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U.S.: Blackout Shows America's Infrastructure Vulnerable To Terrorists

The massive blackout that crippled the northeastern United States last week may have been caused by human or mechanical error, but security analysts say the next one could be an act of terror -- and that the U.S. government must act now to protect its electrical infrastructure.

Washington, 18 August 2003 (RFE/RL) -- Everyone agrees that the power failure that blacked out more than 240,000 square kilometers of the United States and Canada last week should not have happened.

But it did, and security analysts say it can happen again -- next time perhaps with the help of terrorists.

Even before all the power was restored to the state of New York, its governor, George Pataki, expressed incredulity at the massive collapse in electrical service on 14 August. At a news conference in New York City, Pataki said: "It is 2003 and there is no reason why most of the Northeast, a lot of the Midwest, cascading through Canada, should have this type of systemic power failure. We were told after the blackouts in the '60s and then in the '70s that it wasn't going to happen again and, in fact, I'm advised this is the largest blackout the country has ever experienced."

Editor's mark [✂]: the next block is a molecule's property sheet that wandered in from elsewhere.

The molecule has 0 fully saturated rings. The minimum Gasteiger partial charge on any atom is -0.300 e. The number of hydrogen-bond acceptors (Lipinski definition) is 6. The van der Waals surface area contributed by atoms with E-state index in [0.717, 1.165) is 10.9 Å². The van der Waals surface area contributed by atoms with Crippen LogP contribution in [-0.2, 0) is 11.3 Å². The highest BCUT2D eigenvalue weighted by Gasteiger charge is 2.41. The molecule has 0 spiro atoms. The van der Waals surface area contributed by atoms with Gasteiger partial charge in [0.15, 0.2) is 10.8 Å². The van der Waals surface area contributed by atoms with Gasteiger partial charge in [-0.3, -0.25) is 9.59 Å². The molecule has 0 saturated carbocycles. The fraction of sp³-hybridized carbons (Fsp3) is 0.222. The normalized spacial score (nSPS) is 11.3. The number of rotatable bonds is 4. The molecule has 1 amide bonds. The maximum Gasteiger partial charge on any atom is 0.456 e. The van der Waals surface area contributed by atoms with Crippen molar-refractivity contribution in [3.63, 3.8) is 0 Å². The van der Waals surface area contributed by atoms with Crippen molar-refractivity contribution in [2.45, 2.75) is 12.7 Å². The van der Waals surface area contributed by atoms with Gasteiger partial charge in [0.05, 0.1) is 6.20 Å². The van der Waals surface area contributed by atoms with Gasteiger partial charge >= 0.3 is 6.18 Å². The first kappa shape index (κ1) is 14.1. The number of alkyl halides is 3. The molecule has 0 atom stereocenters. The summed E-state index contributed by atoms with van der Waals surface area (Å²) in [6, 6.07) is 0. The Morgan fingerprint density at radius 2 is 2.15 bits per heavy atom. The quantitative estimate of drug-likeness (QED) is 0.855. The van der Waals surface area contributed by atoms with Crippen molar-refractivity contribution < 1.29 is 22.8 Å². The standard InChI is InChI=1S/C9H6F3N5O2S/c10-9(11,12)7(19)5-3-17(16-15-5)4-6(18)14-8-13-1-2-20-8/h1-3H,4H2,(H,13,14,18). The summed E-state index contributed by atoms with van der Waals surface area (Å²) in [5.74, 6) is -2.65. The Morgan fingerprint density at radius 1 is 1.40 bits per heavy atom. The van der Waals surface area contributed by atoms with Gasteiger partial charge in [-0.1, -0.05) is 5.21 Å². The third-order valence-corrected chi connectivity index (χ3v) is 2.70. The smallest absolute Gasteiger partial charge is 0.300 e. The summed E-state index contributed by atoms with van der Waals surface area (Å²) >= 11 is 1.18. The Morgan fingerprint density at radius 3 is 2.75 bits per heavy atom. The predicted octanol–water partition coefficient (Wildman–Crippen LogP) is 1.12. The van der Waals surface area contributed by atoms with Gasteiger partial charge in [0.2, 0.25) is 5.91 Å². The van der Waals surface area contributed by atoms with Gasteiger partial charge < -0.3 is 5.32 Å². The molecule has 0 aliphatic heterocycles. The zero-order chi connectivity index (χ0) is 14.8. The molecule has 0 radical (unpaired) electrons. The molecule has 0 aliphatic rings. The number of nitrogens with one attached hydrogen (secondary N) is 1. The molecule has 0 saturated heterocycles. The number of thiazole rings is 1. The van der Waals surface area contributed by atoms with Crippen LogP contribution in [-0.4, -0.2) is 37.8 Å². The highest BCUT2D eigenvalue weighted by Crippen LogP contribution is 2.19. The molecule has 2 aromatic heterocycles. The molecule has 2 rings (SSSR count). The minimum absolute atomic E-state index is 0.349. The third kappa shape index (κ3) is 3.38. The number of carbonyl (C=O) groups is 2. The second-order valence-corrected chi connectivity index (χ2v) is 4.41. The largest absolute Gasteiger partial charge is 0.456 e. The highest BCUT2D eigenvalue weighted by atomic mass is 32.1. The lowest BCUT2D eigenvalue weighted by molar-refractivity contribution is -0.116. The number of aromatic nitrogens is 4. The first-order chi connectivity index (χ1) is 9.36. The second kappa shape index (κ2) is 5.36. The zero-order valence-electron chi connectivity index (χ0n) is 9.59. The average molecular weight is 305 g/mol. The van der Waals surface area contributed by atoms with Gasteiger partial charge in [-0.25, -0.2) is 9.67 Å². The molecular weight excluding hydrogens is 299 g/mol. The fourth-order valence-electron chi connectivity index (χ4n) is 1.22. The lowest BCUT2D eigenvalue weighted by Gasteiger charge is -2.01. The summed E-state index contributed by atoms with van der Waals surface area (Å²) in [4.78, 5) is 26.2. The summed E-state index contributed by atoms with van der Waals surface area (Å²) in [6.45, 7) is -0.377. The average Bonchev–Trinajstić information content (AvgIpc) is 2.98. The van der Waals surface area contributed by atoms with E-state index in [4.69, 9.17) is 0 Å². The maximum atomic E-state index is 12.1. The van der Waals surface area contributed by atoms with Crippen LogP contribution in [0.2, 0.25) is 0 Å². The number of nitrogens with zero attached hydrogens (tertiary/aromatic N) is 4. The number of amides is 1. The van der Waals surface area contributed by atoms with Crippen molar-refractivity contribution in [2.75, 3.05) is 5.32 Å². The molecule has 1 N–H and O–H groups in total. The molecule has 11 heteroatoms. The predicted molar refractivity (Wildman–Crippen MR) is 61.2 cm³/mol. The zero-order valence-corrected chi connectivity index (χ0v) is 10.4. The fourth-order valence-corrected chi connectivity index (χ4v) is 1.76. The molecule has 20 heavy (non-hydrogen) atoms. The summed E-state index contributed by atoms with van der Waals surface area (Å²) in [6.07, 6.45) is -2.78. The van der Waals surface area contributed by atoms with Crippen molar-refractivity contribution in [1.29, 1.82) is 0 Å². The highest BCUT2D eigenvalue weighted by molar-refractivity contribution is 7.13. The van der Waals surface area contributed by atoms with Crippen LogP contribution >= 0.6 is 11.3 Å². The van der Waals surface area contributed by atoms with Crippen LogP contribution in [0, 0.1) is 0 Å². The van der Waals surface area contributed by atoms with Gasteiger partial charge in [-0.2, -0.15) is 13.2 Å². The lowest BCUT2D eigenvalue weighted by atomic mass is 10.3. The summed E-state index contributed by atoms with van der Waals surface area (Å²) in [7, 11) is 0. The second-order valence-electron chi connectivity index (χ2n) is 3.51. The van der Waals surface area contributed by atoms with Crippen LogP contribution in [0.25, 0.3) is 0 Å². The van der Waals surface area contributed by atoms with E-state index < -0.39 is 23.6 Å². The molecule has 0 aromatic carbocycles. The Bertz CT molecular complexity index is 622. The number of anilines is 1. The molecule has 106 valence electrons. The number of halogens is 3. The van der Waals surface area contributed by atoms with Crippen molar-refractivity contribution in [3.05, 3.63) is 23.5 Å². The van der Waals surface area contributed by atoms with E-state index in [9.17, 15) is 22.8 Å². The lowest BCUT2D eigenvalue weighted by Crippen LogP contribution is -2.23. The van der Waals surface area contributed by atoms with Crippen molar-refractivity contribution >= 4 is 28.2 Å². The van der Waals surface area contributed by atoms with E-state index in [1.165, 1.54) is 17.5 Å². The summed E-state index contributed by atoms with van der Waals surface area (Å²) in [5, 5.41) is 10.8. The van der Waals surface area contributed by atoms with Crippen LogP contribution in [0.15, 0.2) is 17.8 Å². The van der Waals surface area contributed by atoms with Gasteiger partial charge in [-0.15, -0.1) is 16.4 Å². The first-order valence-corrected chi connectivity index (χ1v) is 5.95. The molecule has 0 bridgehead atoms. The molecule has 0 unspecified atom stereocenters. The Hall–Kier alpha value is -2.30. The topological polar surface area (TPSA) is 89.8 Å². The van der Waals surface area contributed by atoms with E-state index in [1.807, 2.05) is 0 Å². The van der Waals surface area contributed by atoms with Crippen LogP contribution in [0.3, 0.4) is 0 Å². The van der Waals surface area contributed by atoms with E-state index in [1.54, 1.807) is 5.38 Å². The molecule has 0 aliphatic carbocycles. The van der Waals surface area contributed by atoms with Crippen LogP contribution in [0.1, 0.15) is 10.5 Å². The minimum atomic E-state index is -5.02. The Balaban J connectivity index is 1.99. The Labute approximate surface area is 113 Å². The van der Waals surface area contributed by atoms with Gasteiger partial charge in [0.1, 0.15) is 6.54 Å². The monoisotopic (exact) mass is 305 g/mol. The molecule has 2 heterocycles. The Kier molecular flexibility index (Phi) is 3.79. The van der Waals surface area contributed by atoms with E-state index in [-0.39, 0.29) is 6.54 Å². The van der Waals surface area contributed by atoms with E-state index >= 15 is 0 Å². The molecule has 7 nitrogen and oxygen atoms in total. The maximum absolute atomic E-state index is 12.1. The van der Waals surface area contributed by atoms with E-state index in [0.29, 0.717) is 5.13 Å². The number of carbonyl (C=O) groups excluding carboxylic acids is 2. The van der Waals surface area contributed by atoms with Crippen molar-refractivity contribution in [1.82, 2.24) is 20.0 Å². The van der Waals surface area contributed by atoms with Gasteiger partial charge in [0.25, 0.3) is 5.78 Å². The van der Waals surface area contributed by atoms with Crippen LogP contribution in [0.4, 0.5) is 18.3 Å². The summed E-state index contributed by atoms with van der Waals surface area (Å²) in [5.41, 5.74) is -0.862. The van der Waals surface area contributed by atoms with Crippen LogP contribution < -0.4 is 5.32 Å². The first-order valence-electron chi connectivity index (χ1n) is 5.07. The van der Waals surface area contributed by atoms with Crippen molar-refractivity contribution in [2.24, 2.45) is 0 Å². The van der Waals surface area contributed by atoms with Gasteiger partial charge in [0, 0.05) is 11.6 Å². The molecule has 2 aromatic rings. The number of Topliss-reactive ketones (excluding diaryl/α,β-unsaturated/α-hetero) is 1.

Pataki should not be surprised. The United States electrical grid is old and notoriously poorly maintained. And yet the country's electrical system must provide warmth in the winter and cool air in the summer in a country that is subject to temperature extremes greater than those experienced in much of Europe.

The recent heat wave in Europe brought high temperatures in the mid-30s Celsius. Many Europeans are not accustomed to such heat, and as a result rely much less frequently on air conditioners. But such temperatures are common in many parts of the United States during the summer, and as a result, air conditioning is far more common in American offices, shops, and homes.

The country's electrical grid system can run energy-hungry air conditioners, along with lights and other ubiquitous appliances such as refrigerators, washing machines, televisions, and microwave ovens. But only barely.

Unexpected blackouts are not uncommon in the United States, nor are so-called "brownouts" -- targeted electrical service reductions due to a power shortage or excessive use by consumers. But never has there been a blackout in North America that covered so wide an area or affected so many people.

When subways and elevators stopped, when air conditioners went silent, when televisions blinked off from the center of the country to the Atlantic Ocean, many people wondered if the blackout was a coordinated terrorist attack on America's infrastructure.

Quickly it became clear that the cause was likely more benign, but the very fact of the blackout opens a new opportunity for sabotage, according to Jamie Metzl, the coordinator for homeland security programs at the Council on Foreign Relations, a private policy research center in New York.

Metzl tells RFE/RL that a blackout is usually caused by the failure of a "node," or connecting point, in an electrical service grid. He said the 14 August power failure was akin to painting a bull's-eye on the node that failed -- making it clear to potential terrorists where the systems' weaknesses lie.